Published on August 19th, 2013 | by Michael Bielawski0
Korea Halts US Wheat Due To GMO Contamination
Seoul – South Korea has halted imports of U.S. wheat, about half of the country’s total wheat supply, amid the discovery by the U.S. Department of Agriculture of a Genetically Modified Organism (GMO) contamination.
The culprit is a specific GMO strain called Round-Up Ready Wheat, which contains in-grown pesticides from the bio-tech industry leader Monsanto. Never approved for U.S. farming, this “frakenwheat” was tested in 2005 on more than 100 fields across 16 U.S. states, when and where the contamination is believed to have occurred.
U.S. Farmers are therefore suing Monsanto for this contamination. One law firm, Susman Godfrey L.L.C., stated: “We believe Monsanto knew of the risks its genetically-altered wheat posed and failed to protect farmers and those crops from those risks.” In response, Monsanto is suing over 400 farmers and 50 small businesses for over 23 million dollars for “stealing” Monsanto’s patented GMO strains.
Part of the problem is the “revolving door effect” between the bio-tech industry and government regulators. The Ecologist reported that Michael Taylor, the Food and Drug Administration (FDA) Deputy Commissioner, who had worked on labeling regulations for rBGH (a drug for dairy cattle), had worked previously as a Monsanto lawyer. Furthermore, a WikiLeaks report stated that the U.S. government has threatened “military-style trade wars” against nations rejecting GMOs.
Recently igniting anti-GMO sentiment was a two-year Cain University study in France, published in the peer-reviewed Journal of Food and Chemical Toxicology. The study published controversial photos of huge tumors in rats that were fed Monsanto GMO and/or Monsanto herbicide for at least 90 days.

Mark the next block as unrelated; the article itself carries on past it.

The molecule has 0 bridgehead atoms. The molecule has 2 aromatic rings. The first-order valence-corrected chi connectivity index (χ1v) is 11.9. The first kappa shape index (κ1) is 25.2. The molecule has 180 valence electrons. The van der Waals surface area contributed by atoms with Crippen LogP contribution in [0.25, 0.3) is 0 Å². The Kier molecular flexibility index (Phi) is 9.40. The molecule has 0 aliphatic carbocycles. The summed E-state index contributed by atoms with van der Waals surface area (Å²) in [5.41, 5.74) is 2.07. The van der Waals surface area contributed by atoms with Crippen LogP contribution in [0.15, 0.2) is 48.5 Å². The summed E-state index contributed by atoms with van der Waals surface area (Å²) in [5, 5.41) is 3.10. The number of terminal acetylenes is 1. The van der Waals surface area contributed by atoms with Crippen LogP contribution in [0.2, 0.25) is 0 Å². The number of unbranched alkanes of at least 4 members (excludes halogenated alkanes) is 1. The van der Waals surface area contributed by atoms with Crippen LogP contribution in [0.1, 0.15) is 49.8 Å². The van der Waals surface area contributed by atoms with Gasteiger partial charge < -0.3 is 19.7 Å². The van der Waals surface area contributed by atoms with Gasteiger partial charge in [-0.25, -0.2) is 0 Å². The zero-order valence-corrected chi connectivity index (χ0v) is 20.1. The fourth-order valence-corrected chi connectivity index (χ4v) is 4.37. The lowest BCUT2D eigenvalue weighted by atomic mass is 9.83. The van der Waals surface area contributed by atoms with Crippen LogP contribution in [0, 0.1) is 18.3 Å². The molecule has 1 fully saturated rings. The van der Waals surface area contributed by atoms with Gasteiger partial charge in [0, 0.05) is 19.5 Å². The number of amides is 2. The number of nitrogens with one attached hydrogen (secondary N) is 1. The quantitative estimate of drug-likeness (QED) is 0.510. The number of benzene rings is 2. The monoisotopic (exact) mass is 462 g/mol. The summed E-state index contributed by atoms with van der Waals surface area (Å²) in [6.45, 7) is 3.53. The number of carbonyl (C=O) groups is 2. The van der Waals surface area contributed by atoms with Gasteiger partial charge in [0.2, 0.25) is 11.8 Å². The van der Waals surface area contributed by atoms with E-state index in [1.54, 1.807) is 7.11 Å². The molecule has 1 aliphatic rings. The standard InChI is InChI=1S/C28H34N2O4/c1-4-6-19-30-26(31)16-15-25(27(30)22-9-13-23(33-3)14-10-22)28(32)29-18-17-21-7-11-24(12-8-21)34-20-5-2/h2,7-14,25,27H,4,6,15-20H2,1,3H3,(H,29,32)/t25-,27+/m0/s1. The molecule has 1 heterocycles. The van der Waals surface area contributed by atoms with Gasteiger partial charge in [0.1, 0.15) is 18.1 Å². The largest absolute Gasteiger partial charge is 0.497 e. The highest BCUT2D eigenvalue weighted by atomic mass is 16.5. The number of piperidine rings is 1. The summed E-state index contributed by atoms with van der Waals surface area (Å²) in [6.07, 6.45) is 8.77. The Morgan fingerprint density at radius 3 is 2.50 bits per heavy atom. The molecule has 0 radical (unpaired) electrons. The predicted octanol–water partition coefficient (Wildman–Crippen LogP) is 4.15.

In Russia, the National Association for Gene Security discovered increased infertility in hamsters that were fed GMO soy. Dr. Alexey V. Surov, an author of the study, explained that researchers gave hamsters varying amounts of GMO, none, some and maximum. Results showed that after three generations of eating GMO, the hamsters were almost infertile.
The Reversing Autism Foundation believes a potential link exists between autism and GMOs. They say bio-pesticides may be causing intestinal problems, which can affect behavior. An Atlantic Monthly report says one in 90 U.S. children has autism and 70 percent of those children have gastrointestinal (gut) issues, such as stomach inflammation and/or chronic constipation. The NY Times reports about one in 36 children has autism in South Korea.
The Institute for Responsible Technology released this statement: “Several animal studies indicate serious health risks associated with GMO food, including infertility, immune problems, accelerated aging, faulty insulin regulation (diabetes) and changes in major organs and the gastrointestinal system.”
According to a Global Citizens Report, GMOs require more pesticides, produce smaller yields and possess none of the draught or salt-resistant traits the bio-tech industry had promised. Could bio-tech actually be used to genuinely improve food? Radio talk-show host Alex Jones says yes; however, he goes on to say that it is not being used in that manner.
Speculation aside, there is little doubt that the momentum of the GMO debate is turning against the industry, and the popularity of organic foods and farmer’s markets are growing. Even where GMOs are still prevalent, private chain stores like Whole Foods are mandating GMO labeling. There was a time not long ago when organic food was simply considered “food.”